However, his findings were disregarded by the scientific community, including his compatriots in Russia, failing to grasp his research’s immense potential and implications.
In the 1970s, bombers, and fighters faced mounting threats from radar-controlled air defenses, leaving them increasingly susceptible to detection.
Recognizing the need for a solution, the Defense Advanced Research Projects Agency (DARPA) and the US Air Force initiated a collaborative project to develop combat aircraft designed to have exceptionally low radar signatures.
Lockheed Martin and Northrop were awarded contracts in 1975. Their task was to construct static models for the Experimental Survivable Testbed (XST), a crucial research initiative to explore the feasibility of aircraft with low radar signatures.
Lockheed and Northrop took different approaches to stealth development. Lockheed utilized a computer program called “Echo 1” based on previously mentioned Russian scientist Ufimtsev’s calculations, while Northrop focused on shaping and compound curves.
The XST models developed by both companies underwent testing by being mounted on poles and exposed to electromagnetic waves to evaluate and compare their radar cross-sections. However, Lockheed’s model proved superior in radar cross-section evaluations, leading to their selection in 1976.
Meanwhile, DARPA awarded Northrop a separate contract in 1978 to develop the stealthy Battlefield Surveillance Aircraft (BSAX) as part of the broader “Assault Breaker” program. BSAX aimed to operate near the front lines during a potential tank attack in Europe.
Following the XST pole tests, Lockheed introduced “Have Blue,” their manned technology demonstrator, for flight testing in April 1977.
Have Blue was a compact single-engine aircraft with a sleek design featuring swept wings and distinct planar surfaces. It effectively scattered incoming radar beams by employing facets set at unconventional angles. The company developed two demonstrators.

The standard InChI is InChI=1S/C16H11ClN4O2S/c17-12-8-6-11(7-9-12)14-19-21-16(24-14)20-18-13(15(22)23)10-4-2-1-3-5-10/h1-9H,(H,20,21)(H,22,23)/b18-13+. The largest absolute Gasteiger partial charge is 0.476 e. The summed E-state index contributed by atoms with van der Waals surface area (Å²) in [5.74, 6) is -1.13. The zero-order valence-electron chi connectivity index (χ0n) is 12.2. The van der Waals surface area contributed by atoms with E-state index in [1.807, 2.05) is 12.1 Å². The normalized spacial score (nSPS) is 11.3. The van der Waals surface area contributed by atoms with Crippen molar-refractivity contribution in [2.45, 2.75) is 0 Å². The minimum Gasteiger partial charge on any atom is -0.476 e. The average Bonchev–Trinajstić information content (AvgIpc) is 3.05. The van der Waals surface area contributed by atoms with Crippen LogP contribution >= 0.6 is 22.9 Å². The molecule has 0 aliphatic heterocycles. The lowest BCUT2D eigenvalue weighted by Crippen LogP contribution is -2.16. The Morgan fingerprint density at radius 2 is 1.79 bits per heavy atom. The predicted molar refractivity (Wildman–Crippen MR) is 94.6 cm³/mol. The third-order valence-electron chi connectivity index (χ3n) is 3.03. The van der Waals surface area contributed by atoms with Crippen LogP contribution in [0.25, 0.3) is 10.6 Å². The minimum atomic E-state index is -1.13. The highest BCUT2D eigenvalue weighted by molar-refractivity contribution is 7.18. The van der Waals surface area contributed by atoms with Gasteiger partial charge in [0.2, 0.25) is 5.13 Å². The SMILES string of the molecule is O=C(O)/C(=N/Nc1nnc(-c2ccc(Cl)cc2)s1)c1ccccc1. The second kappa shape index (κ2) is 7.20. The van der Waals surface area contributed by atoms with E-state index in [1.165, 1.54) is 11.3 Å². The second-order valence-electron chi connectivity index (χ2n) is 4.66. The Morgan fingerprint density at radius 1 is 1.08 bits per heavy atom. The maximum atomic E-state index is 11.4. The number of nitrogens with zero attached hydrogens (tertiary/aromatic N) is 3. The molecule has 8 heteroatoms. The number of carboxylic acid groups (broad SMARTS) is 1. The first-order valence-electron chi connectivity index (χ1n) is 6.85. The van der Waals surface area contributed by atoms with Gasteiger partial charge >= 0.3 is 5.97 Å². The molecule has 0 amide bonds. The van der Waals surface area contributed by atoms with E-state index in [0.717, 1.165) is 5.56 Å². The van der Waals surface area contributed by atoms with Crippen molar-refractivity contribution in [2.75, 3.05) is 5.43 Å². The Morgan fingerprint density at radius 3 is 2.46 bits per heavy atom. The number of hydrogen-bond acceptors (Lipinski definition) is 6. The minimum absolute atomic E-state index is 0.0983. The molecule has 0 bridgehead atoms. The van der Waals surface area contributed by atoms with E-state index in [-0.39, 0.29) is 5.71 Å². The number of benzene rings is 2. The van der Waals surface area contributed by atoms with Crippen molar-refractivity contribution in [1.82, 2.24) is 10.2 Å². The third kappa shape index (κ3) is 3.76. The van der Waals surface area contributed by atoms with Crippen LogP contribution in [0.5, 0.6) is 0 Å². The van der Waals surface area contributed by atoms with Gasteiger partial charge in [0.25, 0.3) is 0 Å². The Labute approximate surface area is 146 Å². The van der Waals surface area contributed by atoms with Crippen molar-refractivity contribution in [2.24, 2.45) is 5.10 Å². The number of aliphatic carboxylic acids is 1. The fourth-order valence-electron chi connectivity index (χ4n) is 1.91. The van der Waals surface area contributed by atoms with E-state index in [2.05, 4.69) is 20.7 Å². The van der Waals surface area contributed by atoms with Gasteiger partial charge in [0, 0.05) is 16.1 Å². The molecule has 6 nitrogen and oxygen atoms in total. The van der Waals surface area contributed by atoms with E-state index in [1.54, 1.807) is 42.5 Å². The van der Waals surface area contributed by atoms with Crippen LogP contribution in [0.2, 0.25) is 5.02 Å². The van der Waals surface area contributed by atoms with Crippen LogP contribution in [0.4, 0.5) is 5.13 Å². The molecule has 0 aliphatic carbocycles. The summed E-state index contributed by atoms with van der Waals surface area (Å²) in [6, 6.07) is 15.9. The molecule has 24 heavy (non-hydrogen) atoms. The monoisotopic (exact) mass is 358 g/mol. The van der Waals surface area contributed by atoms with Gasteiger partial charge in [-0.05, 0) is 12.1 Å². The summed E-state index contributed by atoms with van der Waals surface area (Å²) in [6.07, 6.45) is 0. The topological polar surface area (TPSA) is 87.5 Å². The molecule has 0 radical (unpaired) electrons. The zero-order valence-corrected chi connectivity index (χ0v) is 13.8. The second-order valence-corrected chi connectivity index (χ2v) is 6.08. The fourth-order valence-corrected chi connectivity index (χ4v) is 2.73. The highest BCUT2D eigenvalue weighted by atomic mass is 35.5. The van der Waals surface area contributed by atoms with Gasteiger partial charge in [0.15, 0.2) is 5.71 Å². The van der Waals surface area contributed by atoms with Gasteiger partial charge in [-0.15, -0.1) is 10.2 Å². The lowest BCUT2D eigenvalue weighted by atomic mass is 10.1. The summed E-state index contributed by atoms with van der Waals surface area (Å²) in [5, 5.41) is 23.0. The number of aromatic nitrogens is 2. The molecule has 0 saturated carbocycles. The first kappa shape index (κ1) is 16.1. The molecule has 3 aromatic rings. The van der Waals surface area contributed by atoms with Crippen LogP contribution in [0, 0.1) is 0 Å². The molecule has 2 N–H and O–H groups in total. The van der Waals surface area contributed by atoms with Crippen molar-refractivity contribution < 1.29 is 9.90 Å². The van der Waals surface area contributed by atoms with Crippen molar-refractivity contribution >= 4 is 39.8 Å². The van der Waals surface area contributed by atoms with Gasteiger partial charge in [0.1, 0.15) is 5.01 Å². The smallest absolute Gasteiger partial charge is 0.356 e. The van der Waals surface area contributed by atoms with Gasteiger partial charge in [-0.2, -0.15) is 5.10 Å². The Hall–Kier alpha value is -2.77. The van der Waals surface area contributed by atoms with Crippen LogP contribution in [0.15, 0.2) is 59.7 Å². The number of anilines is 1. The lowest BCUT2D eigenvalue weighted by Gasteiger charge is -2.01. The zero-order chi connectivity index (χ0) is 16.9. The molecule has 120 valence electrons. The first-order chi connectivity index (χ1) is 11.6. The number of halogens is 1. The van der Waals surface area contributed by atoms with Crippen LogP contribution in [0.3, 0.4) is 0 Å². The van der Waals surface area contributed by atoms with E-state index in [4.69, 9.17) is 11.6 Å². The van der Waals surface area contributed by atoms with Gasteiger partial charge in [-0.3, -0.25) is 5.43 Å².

Despite the unfortunate crashes of both Have Blue demonstrators, the research and progress made during their development played a crucial role in shaping the F-117’s advancement.
The F-117, which conducted its first flight in 1981 and became operational in 1983, was eventually retired in 2008. Nevertheless, the service has retained a few of these aircraft for various purposes.
Although technically an attack aircraft designed for bombing missions rather than aerial combat, it was designated as an “F” (fighter) rather than an “A” (attack) to attract top pilots.
On the other hand, Northrop introduced their BSAX demonstrator, “Tacit Blue,” which flew for the first time in February 1982. Tacit Blue’s peculiar appearance made it one of the most unconventional aircraft ever built.
It had a box-like structure with low-observable features incorporated into its design, often described as resembling a butter dish with wings. Tacit Blue underwent 135 test flights between 1982 and 1985, bolstering confidence in Northrop’s approach to stealth.
The distinctive curved design of Tacit Blue had a lasting impact, influencing the design of subsequent aircraft such as the YF-23 and the B-2 Spirit. However, only 21 B-2 Spirit aircraft were produced between the late 1980s and 2000.
The advancement in stealth technology continued with the introduction of the Lockheed Martin F-22 Raptor, an air-to-air fighter aircraft that made its first flight in 1997.
The F-22’s radar cross section is often likened to that of a golf ball or a bumblebee, highlighting its exceptional stealth capabilities. Following the F-22, the Lockheed Martin F-35 Joint Strike Fighter took flight in 2006.
Designed for both aerial combat and ground attack, the F-35 is a single-engine aircraft. Technological improvements have allowed the new generation of stealth aircraft to overcome some of the limitations of their predecessors.
They offer supersonic speeds, with the F-22 capable of reaching Mach 2 and the F-35 achieving Mach 1.6. Originally, the Air Force planned to procure 750 F-22s. However, the F-22 program was terminated with a total of 187 aircraft produced.
Looking ahead, the Northrop Grumman B-21 Raider is set to succeed the B-2. This next-generation bomber resembles its predecessor, the B-2, reflecting a strong family resemblance in its design.